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Type-2 Diabetes, genes and gene expression

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Two recent news articles announced discovery of 13 gene variants that make us susceptible to developing type-2 diabetes later in life. The point of this article is that you don't have to be a victim of genetic variants; you may be more susceptible to some disease of aging, but you don't have to accept it as your fate. The variants discussed are called Single Nucleotide Pair variants or SNPs.  SNPs are the simplest variation that a gene can have; only one letter in the code is changed in a place that changes the molecule produced from the gene. It is like the word "confiscate" being changed to the word "codfilcate". That letter sequence change has two SNPs in the code changed, but each involves only a single letter change, as opposed to 2 or more adjacent letters changed.

In these studies, thirteen new SNPs have been found in genes relating to glucose metabolism, blood sugar levels, insulin levels and insulin resistance. If you have one or more of these variants, they may make you more susceptible to developing the problems associated with metabolic syndrome and type-2 diabetes, but they don't necessarily insure that you will. There are choices that minimize the probability, and these choices involve what you eat, when you eat and whether you move your body enough to keep your metabolic hardware working properly. The health science industry is hoping to benefit much with this genetic information - primarily by making drugs that will treat the symptoms of this now epidemic "disease",  which will allow us to continue eating the wrong foods and watching TV, while buying drugs-for-life to abate the symptoms.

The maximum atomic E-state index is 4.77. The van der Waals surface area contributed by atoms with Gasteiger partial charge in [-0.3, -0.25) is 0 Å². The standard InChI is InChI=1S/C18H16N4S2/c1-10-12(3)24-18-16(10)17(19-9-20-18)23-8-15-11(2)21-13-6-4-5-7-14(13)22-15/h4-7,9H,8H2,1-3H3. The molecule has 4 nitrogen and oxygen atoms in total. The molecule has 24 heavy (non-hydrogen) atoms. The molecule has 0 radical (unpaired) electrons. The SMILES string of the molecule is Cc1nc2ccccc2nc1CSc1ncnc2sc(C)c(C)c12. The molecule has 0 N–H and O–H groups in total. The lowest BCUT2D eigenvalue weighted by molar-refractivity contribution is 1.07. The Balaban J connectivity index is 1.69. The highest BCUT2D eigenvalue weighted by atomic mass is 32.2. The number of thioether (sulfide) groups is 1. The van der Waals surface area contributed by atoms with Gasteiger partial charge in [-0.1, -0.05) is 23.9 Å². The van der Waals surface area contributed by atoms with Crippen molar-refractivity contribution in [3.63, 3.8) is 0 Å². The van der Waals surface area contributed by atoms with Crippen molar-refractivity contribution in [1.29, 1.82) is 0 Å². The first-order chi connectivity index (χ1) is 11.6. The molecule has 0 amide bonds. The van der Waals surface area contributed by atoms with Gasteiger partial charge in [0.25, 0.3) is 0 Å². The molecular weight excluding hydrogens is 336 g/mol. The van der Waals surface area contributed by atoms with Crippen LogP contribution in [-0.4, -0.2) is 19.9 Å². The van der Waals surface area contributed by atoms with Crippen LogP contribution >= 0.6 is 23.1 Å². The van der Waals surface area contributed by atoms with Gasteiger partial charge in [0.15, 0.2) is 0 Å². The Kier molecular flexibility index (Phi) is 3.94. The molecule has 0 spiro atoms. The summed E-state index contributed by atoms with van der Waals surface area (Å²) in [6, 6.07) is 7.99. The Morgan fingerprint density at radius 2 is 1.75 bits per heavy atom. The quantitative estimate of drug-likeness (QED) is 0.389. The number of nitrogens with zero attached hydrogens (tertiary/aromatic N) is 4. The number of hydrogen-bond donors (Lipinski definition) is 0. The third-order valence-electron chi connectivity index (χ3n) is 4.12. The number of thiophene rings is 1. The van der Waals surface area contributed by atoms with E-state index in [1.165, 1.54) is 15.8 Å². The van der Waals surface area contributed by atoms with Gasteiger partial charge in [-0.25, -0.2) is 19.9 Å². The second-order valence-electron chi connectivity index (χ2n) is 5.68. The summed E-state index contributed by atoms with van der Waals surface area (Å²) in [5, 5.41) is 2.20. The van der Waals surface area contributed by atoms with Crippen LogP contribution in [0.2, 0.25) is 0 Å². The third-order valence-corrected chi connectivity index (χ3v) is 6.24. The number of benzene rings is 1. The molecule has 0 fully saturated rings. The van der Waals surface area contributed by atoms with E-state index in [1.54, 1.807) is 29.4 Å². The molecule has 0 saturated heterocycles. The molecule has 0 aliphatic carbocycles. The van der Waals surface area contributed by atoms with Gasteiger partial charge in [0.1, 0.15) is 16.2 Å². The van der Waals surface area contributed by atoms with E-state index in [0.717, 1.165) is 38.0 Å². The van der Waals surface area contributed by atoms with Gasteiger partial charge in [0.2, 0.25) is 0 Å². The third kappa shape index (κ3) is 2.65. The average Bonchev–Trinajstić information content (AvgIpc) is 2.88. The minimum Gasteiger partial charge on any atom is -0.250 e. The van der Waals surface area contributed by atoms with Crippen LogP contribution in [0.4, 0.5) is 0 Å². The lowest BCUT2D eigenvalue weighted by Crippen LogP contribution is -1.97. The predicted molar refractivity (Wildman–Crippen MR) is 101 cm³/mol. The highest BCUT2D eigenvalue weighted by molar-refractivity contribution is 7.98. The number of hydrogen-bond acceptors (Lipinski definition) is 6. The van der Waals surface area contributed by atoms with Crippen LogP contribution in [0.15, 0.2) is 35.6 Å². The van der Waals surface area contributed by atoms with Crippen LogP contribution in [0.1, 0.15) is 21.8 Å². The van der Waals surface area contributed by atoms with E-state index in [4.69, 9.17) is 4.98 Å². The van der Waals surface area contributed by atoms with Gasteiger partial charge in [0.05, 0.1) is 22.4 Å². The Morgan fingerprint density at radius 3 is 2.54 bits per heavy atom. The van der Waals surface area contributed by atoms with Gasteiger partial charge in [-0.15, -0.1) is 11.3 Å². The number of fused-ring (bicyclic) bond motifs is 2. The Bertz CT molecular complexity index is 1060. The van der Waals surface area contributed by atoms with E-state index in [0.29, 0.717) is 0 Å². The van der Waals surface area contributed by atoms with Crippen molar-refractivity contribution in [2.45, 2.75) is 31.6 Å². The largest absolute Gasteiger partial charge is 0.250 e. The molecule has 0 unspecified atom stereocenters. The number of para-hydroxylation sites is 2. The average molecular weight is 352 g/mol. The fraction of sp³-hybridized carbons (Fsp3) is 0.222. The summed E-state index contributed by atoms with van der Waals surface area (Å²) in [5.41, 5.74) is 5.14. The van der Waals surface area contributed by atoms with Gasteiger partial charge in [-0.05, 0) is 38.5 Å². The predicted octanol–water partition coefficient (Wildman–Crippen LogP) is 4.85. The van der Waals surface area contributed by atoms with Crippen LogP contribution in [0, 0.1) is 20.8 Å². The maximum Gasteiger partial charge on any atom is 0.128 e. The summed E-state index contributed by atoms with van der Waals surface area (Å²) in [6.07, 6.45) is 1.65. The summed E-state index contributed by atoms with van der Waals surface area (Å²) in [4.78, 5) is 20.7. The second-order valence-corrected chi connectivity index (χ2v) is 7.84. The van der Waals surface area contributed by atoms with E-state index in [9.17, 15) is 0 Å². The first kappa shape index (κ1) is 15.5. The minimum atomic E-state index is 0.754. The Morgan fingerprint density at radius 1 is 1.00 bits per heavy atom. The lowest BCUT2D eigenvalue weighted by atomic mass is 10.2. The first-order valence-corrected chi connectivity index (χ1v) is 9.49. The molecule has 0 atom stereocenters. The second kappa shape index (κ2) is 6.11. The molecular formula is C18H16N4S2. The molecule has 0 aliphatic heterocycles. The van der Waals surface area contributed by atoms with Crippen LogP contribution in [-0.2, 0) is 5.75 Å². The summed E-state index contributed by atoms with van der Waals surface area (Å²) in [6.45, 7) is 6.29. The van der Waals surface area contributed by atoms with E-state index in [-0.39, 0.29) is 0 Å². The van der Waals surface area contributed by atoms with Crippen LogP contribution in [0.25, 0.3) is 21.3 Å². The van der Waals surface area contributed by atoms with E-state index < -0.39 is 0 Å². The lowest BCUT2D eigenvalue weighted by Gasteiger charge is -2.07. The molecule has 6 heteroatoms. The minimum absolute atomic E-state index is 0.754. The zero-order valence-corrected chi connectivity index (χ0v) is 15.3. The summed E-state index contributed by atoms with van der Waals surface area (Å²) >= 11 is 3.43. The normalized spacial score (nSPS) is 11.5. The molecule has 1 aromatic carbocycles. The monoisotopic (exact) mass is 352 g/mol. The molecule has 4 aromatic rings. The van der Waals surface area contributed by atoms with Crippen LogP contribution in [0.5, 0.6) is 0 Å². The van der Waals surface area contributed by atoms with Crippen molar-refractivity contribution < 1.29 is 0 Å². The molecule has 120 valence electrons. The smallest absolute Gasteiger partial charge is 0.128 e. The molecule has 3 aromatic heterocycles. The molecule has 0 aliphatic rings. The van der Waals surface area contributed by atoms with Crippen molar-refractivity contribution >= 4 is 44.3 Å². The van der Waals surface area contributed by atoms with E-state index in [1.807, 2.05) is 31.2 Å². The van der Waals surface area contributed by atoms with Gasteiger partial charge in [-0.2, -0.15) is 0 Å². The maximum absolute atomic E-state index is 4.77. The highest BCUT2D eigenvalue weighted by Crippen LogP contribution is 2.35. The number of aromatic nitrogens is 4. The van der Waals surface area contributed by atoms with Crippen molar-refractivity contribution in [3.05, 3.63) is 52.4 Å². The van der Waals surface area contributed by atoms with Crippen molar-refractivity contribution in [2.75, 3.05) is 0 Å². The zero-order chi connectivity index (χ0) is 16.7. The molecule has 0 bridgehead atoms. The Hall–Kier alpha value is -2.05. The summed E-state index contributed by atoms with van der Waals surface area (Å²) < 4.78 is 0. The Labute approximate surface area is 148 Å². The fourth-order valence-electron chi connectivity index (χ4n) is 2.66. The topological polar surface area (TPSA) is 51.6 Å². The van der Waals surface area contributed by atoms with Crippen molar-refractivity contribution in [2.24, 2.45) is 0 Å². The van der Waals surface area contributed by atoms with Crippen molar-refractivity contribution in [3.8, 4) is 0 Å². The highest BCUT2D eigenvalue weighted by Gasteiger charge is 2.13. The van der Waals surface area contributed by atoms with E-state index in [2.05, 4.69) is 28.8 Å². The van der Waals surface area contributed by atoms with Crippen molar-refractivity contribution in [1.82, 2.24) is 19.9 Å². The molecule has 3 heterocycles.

The real cause of this epidemic is how we eat, and how we move our muscles, which strongly affects our gene expression. Our eating and exercise patterns dramatically control which of our genes are turned on and which are turned off, and are far more important than this catalog of SNPs in determining our health and fitness as we age. This is critical to understand. The most profound of recent science relates to just how dominant the influence of food and exercise is on gene expression and health or the lack thereof. If you eat primarily sugar-laden foods with altered fats or proteins, you turn on the genes required for building large fat stores and ramping up inflammation; genes that slow your metabolism, slow down thyroid and adrenal gland function, inflame your arteries, destroy your joints and shrink your brain.

The primary health-killing food culprits are:

  • Refined and hydrogenated fats and oils in place of natural oils as found in seeds, nuts, fruits (such as olive and avocado) and grains.
  • Manufactured food products that are loaded with sugar and high fructose corn syrup, altered oils, "flavorings", MSG, chemical preservatives, and have natural vitamins, oils and minerals removed and replaced by synthetic pseudo-nutrients.
  • The rampant use of soft drinks, diet or sugar-filled, instead of real water for liquid intake.